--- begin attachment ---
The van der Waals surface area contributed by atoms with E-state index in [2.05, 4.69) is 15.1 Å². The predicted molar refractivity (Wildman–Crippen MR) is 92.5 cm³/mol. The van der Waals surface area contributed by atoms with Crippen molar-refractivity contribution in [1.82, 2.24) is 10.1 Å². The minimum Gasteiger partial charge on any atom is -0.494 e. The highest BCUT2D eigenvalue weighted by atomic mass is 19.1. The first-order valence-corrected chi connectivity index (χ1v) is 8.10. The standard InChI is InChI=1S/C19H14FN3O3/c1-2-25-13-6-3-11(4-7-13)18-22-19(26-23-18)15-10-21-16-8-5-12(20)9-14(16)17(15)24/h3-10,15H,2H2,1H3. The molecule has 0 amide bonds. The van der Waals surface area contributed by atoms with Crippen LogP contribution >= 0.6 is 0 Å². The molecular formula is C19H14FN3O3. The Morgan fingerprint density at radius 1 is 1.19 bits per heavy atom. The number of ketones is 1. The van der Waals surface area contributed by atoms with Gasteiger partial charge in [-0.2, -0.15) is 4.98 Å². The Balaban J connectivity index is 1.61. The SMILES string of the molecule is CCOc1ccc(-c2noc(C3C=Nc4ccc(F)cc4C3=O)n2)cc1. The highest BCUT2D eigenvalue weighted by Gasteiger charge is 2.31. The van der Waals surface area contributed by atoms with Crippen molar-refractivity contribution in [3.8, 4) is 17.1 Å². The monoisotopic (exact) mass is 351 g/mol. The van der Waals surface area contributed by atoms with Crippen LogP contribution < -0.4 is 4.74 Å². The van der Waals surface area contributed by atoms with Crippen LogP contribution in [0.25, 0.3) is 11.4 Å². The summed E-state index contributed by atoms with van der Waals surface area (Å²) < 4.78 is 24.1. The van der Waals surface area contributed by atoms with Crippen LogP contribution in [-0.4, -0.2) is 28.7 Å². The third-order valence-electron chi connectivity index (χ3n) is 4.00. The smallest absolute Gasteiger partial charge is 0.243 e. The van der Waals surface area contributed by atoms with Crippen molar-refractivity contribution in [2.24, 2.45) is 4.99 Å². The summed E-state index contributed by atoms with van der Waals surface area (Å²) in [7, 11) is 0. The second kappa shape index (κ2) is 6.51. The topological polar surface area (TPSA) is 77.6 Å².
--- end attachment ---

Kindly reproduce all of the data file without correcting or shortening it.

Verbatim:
The van der Waals surface area contributed by atoms with E-state index in [2.05, 4.69) is 15.1 Å². The predicted molar refractivity (Wildman–Crippen MR) is 92.5 cm³/mol. The van der Waals surface area contributed by atoms with Crippen molar-refractivity contribution in [1.82, 2.24) is 10.1 Å². The minimum Gasteiger partial charge on any atom is -0.494 e. The highest BCUT2D eigenvalue weighted by atomic mass is 19.1. The first-order valence-corrected chi connectivity index (χ1v) is 8.10. The standard InChI is InChI=1S/C19H14FN3O3/c1-2-25-13-6-3-11(4-7-13)18-22-19(26-23-18)15-10-21-16-8-5-12(20)9-14(16)17(15)24/h3-10,15H,2H2,1H3. The molecule has 0 amide bonds. The van der Waals surface area contributed by atoms with Crippen LogP contribution >= 0.6 is 0 Å². The molecular formula is C19H14FN3O3. The Morgan fingerprint density at radius 1 is 1.19 bits per heavy atom. The number of ketones is 1. The van der Waals surface area contributed by atoms with Gasteiger partial charge in [-0.2, -0.15) is 4.98 Å². The Balaban J connectivity index is 1.61. The SMILES string of the molecule is CCOc1ccc(-c2noc(C3C=Nc4ccc(F)cc4C3=O)n2)cc1. The highest BCUT2D eigenvalue weighted by Gasteiger charge is 2.31. The van der Waals surface area contributed by atoms with Crippen molar-refractivity contribution in [3.8, 4) is 17.1 Å². The monoisotopic (exact) mass is 351 g/mol. The van der Waals surface area contributed by atoms with Crippen LogP contribution < -0.4 is 4.74 Å². The van der Waals surface area contributed by atoms with Crippen LogP contribution in [0.25, 0.3) is 11.4 Å². The summed E-state index contributed by atoms with van der Waals surface area (Å²) < 4.78 is 24.1. The van der Waals surface area contributed by atoms with Crippen LogP contribution in [-0.4, -0.2) is 28.7 Å². The third-order valence-electron chi connectivity index (χ3n) is 4.00. The smallest absolute Gasteiger partial charge is 0.243 e. The van der Waals surface area contributed by atoms with Crippen molar-refractivity contribution in [2.24, 2.45) is 4.99 Å². The summed E-state index contributed by atoms with van der Waals surface area (Å²) in [7, 11) is 0. The second kappa shape index (κ2) is 6.51. The topological polar surface area (TPSA) is 77.6 Å².